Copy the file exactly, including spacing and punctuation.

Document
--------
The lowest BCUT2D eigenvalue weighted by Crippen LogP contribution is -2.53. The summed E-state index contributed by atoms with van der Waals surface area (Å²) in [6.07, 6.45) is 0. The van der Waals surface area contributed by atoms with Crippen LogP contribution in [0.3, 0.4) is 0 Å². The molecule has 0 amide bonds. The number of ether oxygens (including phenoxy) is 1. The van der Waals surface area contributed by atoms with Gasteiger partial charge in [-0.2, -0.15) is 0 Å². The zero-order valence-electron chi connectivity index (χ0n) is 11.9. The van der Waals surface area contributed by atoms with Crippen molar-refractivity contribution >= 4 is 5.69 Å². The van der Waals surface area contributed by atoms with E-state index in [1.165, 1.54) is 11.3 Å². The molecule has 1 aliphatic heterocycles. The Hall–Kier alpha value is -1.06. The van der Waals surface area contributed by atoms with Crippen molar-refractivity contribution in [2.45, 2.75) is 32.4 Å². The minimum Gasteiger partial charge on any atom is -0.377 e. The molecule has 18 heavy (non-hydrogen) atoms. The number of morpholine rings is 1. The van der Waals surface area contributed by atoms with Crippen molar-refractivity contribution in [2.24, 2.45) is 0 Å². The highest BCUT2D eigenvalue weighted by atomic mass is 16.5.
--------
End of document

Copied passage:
The lowest BCUT2D eigenvalue weighted by Crippen LogP contribution is -2.53. The summed E-state index contributed by atoms with van der Waals surface area (Å²) in [6.07, 6.45) is 0. The van der Waals surface area contributed by atoms with Crippen LogP contribution in [0.3, 0.4) is 0 Å². The molecule has 0 amide bonds. The number of ether oxygens (including phenoxy) is 1. The van der Waals surface area contributed by atoms with Gasteiger partial charge in [-0.2, -0.15) is 0 Å². The zero-order valence-electron chi connectivity index (χ0n) is 11.9. The van der Waals surface area contributed by atoms with Crippen molar-refractivity contribution >= 4 is 5.69 Å². The van der Waals surface area contributed by atoms with E-state index in [1.165, 1.54) is 11.3 Å². The molecule has 1 aliphatic heterocycles. The Hall–Kier alpha value is -1.06. The van der Waals surface area contributed by atoms with Crippen molar-refractivity contribution in [2.45, 2.75) is 32.4 Å². The minimum Gasteiger partial charge on any atom is -0.377 e. The molecule has 18 heavy (non-hydrogen) atoms. The number of morpholine rings is 1. The van der Waals surface area contributed by atoms with Crippen molar-refractivity contribution in [2.24, 2.45) is 0 Å². The highest BCUT2D eigenvalue weighted by atomic mass is 16.5.